The Haryana government has refused permission to the Vishwa Hindu Parishad (VHP) for taking out the Jal Abhishek yatra in Muslim-dominated Nuh district on 28 August, as per various reports.
The yatra was earlier scheduled on 31 July but was attacked by members of the Muslim community before it could start, and was thus disrupted.
As per reports, Nuh district commissioner Dhirendra Khadgata officially rejected the permission request on Tuesday (22 August) evening. The reason reportedly was that the police and intelligence had expressed apprehension that the yatra could lead to law and order problems.
On 31 July, more than 3,000 people turned up from across Haryana in Nuh for the yatra. At several spots including a popular Shiv temple in Nalhar village and a Ram-krishna temple in Singar village, the devotees came under attack from locals, many of whom used the hills to pelt stones and glass bottles from.
The trigger of the attack, as evident from social media posts by Nuh residents, was their opposition to Monu Manesar, who is the state Gau Rakshak dal head for VHP’s youth-wing Bajrang Dal. Manesar had announced his willingness to join the yatra in Nuh through a social media post ten days earlier.
Four people, including two home guards, died on the spot after sustaining severe wounds while two others, a Hindu and a Muslim, were killed in retaliatory violence that spread outside of Nuh the same evening.
More than 250 people have been arrested so far for the violence.
After the police crackdown on the rioters in Nuh, the VHP announced its intention to take out the yatra again on 28 August.
The organisation has not yet issued a statement on denial of police permission.
What is the yatra about?
The Brij Mandal Jal Abhishek Yatra as it is called, has been a tradition for at least three years, having started by the VHP in association with some other religious groups. Devotees gather at the Nalhar Shiv temple, and proceed for ‘Mewat Darshan’ that involves visiting important temples across Nuh.
Readers may note that Nuh was called Mewat until 2016 when the Manohar Lal Khattar-government led Haryana government changed the name. The term ‘Mewat’ is derived from the Meo jaati that dominates not just Nuh but parts of Rajasthan including Alwar and Bharatpur as well as some parts of Uttar Pradesh’s Mathura district. This geographical region is commonly called Mewat too. The term 'Mewati' is exclusively used for Meo Muslims.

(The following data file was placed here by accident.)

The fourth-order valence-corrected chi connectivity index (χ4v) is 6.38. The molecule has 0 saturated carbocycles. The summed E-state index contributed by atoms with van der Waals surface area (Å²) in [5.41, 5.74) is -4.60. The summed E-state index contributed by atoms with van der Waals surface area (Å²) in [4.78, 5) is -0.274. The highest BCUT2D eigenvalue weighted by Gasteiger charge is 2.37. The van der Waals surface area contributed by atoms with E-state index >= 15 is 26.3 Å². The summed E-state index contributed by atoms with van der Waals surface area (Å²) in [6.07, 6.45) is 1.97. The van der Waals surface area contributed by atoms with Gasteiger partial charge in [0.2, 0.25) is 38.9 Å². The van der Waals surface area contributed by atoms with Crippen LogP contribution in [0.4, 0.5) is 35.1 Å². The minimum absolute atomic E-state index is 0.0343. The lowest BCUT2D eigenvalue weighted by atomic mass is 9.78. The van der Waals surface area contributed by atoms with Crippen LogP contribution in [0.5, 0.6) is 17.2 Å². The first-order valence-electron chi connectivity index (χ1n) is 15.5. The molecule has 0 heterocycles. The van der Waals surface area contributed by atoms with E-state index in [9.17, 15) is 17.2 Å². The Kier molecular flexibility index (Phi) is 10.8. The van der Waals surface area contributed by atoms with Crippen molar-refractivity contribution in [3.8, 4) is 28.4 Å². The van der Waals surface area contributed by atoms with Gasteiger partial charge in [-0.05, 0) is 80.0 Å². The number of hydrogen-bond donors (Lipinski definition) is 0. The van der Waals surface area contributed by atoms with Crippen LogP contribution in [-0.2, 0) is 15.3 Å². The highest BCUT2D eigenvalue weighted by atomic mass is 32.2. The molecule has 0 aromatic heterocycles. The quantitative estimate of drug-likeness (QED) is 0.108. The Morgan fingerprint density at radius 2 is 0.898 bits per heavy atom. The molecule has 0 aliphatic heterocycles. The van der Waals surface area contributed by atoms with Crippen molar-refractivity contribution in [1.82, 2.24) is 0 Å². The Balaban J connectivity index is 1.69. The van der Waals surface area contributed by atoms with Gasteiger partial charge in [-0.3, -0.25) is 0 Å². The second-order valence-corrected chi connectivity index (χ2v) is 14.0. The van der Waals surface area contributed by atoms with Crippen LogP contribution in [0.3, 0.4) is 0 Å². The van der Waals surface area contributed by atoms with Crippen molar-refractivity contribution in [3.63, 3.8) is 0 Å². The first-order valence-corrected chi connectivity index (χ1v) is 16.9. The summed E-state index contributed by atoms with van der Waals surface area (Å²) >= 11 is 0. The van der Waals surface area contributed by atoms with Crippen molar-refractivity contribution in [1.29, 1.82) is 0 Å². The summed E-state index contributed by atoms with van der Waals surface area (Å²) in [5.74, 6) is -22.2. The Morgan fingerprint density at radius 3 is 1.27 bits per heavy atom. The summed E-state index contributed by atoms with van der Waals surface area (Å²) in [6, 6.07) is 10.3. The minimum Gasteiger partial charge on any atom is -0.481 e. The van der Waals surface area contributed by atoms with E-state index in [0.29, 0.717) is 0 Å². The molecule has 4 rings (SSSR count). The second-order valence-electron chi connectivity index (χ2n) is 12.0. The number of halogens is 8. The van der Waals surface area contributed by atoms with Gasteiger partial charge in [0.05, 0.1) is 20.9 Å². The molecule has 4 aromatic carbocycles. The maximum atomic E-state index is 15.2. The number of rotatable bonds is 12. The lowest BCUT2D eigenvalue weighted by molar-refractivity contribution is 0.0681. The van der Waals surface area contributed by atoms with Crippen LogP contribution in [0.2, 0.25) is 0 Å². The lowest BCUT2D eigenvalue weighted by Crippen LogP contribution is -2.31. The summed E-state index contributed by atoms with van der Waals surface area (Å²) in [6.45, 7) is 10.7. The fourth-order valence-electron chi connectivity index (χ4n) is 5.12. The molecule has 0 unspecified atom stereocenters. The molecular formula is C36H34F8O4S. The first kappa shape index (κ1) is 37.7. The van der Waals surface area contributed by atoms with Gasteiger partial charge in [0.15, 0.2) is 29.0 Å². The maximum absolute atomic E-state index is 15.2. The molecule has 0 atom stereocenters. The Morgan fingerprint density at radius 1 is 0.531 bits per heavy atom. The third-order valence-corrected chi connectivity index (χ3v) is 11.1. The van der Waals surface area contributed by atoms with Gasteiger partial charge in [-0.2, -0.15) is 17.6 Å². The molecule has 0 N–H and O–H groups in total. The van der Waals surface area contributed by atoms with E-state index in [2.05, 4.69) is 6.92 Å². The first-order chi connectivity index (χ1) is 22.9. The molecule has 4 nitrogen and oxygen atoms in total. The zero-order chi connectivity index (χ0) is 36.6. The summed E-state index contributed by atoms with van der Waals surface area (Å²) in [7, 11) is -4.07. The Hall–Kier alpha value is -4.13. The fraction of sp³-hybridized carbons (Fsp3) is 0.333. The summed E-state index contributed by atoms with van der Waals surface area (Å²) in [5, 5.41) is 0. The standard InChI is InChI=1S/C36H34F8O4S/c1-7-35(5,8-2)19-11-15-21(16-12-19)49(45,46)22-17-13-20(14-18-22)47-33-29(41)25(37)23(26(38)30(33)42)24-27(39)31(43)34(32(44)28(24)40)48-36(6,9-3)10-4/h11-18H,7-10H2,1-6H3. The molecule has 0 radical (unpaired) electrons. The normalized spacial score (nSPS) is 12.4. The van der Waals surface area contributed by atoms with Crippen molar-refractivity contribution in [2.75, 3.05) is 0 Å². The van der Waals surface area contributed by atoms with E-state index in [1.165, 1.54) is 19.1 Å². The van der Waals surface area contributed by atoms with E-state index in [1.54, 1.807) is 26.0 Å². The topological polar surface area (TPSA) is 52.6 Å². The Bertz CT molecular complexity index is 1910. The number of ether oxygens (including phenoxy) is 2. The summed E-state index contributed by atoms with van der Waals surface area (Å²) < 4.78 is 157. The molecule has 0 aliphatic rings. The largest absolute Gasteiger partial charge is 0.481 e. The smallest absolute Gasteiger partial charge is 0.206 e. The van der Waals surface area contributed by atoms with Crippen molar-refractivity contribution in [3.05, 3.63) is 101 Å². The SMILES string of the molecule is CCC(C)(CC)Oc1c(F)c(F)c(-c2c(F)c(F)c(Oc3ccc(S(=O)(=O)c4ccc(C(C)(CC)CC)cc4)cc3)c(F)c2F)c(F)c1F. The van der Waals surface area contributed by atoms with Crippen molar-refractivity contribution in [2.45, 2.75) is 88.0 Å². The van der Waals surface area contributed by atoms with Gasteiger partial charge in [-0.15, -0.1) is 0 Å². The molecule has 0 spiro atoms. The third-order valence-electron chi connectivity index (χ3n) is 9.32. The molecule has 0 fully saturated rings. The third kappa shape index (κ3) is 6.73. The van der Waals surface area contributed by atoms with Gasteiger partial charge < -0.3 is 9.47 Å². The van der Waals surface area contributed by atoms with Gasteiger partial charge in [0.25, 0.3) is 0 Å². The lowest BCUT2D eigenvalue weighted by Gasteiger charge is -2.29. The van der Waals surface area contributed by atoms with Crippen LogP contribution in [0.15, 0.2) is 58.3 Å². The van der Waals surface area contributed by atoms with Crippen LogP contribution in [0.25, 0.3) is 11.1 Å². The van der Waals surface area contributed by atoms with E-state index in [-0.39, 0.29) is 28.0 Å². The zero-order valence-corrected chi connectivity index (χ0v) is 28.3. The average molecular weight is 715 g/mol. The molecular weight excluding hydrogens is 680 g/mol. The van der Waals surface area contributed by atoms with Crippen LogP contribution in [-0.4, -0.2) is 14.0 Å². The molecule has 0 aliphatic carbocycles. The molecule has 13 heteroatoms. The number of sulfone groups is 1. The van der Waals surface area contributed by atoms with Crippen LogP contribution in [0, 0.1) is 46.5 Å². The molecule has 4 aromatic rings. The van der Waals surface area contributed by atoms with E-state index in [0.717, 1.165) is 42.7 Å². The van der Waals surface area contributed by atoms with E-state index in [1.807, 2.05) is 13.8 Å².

The yatra is called Jal Abhishek yatra as it begins by pouring water on a Shivling in the Nalhar temple, which is surrounded by steep hills on three sides.
Devotees then proceed to visit the Jhirakeshwar Mahadev and the Radha Krishna Temple in the Singar village of Punhana Tehsil of Nuh. Then they visit the Shringeshwar Mahadev Temple before returning to Gurugram’s Sohna where the yatra began. The Shiv temples are said to be from the Pandava era.
Gurugram resident Amit Kumar, who calls himself Amit Hindu and is affiliated to several Hindu organisations including the VHP, told Swarajya that the yatra roughly begins by 11 am and wraps up by 5 pm. He said he has been attending the yatra since its inception by the VHP in 2021.
However, he said that the yatra was not really started by the VHP but popularised by it and organised on a larger scale than in the past. He explained, “Our fathers and grandfathers would also visit the Nalhar temple in the Shravan month, and then visit some prominent temples nearby. The VHP decided to organise it for yatris from all over the state.”
Shravan or Sawan is the fifth month of the Hindu calendar, considered to be very auspicious. Devotees pray Lord Shiva and Goddess Parvati in this month. This year, it began on 4 July in north India.
Amit said that the stated aim of the yatra was to keep the temples functional else they would be encroached. Nuh, as per estimates, is more than 90 per cent Muslim. The district was rated lowest in the country on various human development indices by the Central government’s Niti Aayog in 2018. The district is also notorious for illegal cattle slaughter trade and cybercrimes.
Asked if the yatra could be stopped permanently, Amit said as per his understanding, that was the very aim of the rioters.
Amit said that while there are high chances that the yatra would not get permission the next year too, activists such as him would "still go there with as many people as we can". "The question of whether the yatra will be allowed to be carried out the next year is on every Hindu activist's mind. But we will not sit quiet if that happens," he said.
Swarajya tried to contact senior officials from the VHP for a comment, but they did not answer the calls. We also tried contacting Haryana police for a comment, but an officer called the question "irrelevant for now" and declined to answer.
Swati Goel Sharma is a senior editor at Swarajya. She tweets at @swati_gs.
An appeal from Swarajya
At Swarajya, we rely on our readers' support through subscriptions to sustain our media platform. Unlike larger conglomerates, we are unable to relentlessly chase advertising money — our model is largely built on your patronage.
Your support has never been more crucial. We work tirelessly to deliver 10-15 high-quality articles daily, ensuring you receive insightful content from 7 AM to 10 PM.
If you believe India's story has to be articulated in a way it has never been done before without shrugging it off, become a patron (or) subscribe now for ₹̶2̶4̶0̶0̶ ₹1999 and get 12 print issues, unlimited digital access for 1 year, a special India that is Bharat T-shirt (Offer ends soon).
We are counting on you!